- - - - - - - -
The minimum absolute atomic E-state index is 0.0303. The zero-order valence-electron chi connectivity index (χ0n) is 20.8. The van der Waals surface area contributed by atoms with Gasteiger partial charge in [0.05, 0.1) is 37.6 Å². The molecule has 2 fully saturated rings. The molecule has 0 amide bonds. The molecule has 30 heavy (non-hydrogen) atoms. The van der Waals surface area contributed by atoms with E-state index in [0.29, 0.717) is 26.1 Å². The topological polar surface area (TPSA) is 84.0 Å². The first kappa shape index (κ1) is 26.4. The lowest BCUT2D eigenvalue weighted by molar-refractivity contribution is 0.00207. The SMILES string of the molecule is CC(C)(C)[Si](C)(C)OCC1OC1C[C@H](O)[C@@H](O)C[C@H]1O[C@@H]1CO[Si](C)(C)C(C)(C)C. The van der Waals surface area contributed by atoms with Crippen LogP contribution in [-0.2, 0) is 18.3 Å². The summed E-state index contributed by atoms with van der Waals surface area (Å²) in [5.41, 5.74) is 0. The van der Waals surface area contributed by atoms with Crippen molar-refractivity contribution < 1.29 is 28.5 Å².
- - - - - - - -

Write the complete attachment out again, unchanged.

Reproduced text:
The minimum absolute atomic E-state index is 0.0303. The zero-order valence-electron chi connectivity index (χ0n) is 20.8. The van der Waals surface area contributed by atoms with Gasteiger partial charge in [0.05, 0.1) is 37.6 Å². The molecule has 2 fully saturated rings. The molecule has 0 amide bonds. The molecule has 30 heavy (non-hydrogen) atoms. The van der Waals surface area contributed by atoms with E-state index in [0.29, 0.717) is 26.1 Å². The topological polar surface area (TPSA) is 84.0 Å². The first kappa shape index (κ1) is 26.4. The lowest BCUT2D eigenvalue weighted by molar-refractivity contribution is 0.00207. The SMILES string of the molecule is CC(C)(C)[Si](C)(C)OCC1OC1C[C@H](O)[C@@H](O)C[C@H]1O[C@@H]1CO[Si](C)(C)C(C)(C)C. The van der Waals surface area contributed by atoms with Crippen LogP contribution in [-0.2, 0) is 18.3 Å². The summed E-state index contributed by atoms with van der Waals surface area (Å²) in [5.41, 5.74) is 0. The van der Waals surface area contributed by atoms with Crippen molar-refractivity contribution < 1.29 is 28.5 Å².